I came on board with First Mate Lures, Claude and Rolly Dorval, in 2015. They are a soft plastic lure manufacturer out of Ottawa, Ontario and their stickbaits have caught me a ton of fish! They also pour drop shot baits, craws, tubes, grubs and soft jerkbaits.
This year I came on board with Gill Fishing, Colin Clark and Becky Bowen, to outfit me on the water. The company started out in England many years ago in the sailing industry and has progressively ventured into the fishing industry all the way to the BASS Elite series. I love my Gill gear whether it keeps me warm, dry or cool in all kinds of weather.
I am so proud and grateful to be affiliated with these great companies and look forward to many years ahead with them; I love representing all of them on and off the water as best I can.
During this off season, what aspect of fishing will you be working on most before next year when you will be representing Team Ontario in B.A.S.S. Eastern Regionals?
Making Team Ontario this past August was certainly a dream come true for me. I have been with Barrie Bassmasters since 2009 and this year was the first time making it after many years trying! It was held on the Bay of Quinte and I had 19.53lbs for a 6 fish limit, good for second place overall on the co-angler side. The team is comprised of 10+1 alternate on both the boater and co-angler side. We should find out very soon where the Eastern regionals will be held in the USA. It will be exciting to research the lake and what lies beneath! Fishing is definitely a bit of luck and a bit of skill combined with a positive mental attitude to get ready for over the winter.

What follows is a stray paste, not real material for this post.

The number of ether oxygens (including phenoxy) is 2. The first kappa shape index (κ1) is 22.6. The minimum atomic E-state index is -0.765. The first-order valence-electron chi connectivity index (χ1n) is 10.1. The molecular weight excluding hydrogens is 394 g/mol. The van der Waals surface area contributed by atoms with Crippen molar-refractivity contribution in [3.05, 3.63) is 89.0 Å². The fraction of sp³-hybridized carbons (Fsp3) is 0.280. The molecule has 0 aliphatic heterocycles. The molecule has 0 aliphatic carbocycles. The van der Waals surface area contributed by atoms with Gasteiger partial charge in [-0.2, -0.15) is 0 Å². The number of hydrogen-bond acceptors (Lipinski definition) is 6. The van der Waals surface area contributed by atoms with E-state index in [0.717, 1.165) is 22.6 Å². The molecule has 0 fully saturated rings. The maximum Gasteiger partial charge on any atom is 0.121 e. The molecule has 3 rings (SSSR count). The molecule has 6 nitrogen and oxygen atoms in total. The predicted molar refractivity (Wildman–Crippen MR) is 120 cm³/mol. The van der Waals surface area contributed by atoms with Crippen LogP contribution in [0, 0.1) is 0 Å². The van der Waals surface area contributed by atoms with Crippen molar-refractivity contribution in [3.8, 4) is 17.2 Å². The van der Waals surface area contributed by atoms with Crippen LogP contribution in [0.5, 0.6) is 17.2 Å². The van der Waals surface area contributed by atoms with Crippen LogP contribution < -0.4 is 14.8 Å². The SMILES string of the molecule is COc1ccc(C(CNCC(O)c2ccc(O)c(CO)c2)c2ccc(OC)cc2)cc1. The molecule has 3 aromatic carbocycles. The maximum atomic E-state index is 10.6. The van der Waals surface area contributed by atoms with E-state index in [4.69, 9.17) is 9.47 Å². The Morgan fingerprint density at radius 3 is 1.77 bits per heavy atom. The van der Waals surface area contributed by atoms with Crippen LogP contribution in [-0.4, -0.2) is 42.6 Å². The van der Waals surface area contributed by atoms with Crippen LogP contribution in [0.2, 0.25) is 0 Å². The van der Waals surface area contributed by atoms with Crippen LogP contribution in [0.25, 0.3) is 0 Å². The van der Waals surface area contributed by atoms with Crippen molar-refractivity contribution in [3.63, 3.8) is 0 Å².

Can’t wait to follow Richard’s success in the B.A.S.S. Eastern Regionals and his 2017 tournaments. I am confident he will do really well, grinders always do.
To keep an eye on Richard’s tournament fishing, you can follow him on Twitter.